3.8     Launch the "Boot Variables" application and replace "/AAPL,ROM" with "fd:g3installer.coff". This tells Open Firmware to use the installer file on your floppy.

3.9     With the CD in it's drive, and the "installer" floppy in the slot but not fully inserted, go to the Apple menu and select Control Panels/BootX App. When the BootX dialog box opens, check the ramdisk box; if you CAN'T check it, BootX has been unsuccessful in locating the "vmlinux" and "ramdisk.image.gz" files in your MacOS System Folder, or they aren't binary types.

3.10     Click the "Linux" button.

3.11     Shove in the "installer" floppy at the moment that the screen goes black. The timing here is somewhat critical; I have had to reboot several times. If you see a Linux penguin above a column of "AWACS....." scrolling error text, your timing was off. Press "cmd-ctrl-power" to reboot into MacOS and start over at step 3.8. (You may also have to hold down the cmd-opt-p-r keys to reset the PRAM to /AAPL,ROM.)

3.12 &bsp;    Answer the installer's prompts as needed to describe your system to it. When you are asked to enter a password for the root, be sure to write it down! Write it before you enter it, so you don't forget.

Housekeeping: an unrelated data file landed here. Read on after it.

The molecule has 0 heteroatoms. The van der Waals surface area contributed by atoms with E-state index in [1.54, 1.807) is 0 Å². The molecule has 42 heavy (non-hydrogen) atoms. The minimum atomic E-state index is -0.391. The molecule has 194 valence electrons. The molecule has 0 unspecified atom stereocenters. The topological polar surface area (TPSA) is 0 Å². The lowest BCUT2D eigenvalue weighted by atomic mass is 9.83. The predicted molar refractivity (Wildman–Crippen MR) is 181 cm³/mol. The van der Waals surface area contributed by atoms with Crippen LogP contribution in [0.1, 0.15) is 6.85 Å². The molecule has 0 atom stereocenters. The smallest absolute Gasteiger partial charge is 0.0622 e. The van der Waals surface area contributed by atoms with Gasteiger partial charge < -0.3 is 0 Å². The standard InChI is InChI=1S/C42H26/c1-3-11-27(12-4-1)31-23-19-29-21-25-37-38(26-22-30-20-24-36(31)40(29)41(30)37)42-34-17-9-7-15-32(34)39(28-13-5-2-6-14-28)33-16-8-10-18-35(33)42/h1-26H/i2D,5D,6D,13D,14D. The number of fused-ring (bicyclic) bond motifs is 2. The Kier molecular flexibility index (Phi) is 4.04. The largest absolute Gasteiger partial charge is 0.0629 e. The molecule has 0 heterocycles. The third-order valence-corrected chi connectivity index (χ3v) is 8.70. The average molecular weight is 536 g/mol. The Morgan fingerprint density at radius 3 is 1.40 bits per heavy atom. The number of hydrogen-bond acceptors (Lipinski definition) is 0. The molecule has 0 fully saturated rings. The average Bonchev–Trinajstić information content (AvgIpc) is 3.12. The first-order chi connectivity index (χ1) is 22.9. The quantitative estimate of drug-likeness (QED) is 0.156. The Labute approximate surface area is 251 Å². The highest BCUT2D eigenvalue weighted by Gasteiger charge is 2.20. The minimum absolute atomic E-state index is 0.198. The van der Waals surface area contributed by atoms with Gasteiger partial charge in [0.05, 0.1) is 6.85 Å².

Three responses to the installer are particularly critical - a: be sure to let it format the 'root' and 'swap' partitions when it wants to, and b: let it mount your MacOS partition on your main boot drive when it asks you - it won't hurt it, and c: near the end there is a place to enter the boot device and the boot file - enter the following:

Boot device: scsi/sd@X:0 - X is the scsi ID of your external drive 
Boot file: /boot/vmlinux noinitrd root=/dev/sdaY - Y is the root part'n number

     You should get a screen congratulating you on passing the installer exam, then it will blank and start installing. Click OK or press return several times to dismiss the various inconsequential alerts that appear...and Voila! You get an X Windows desktop!
     To shutdown Linux, choose "Logout" from the "K" menu (left end of the "docking bar" at the bottom of the screen), and answer the resulting dialogs untis until you shut down or shutdown and reboot.


How to select an OS at start up:

     Boot into the MacOS and place the BootX extension in the MacOS Extensions folder. Next time you boot, the BootX extension will present a nice dialog box. Before it times out and reboots, click in the Linux kernel arguments entry box and enter the following:

root=/dev/sda4 noinitrd video=atyfb:vmode:16,cmode:24

     I put a description of the complete installer dialog in this separate page if you are interested.

 

Linux Tips | Install Help | Home Page | Links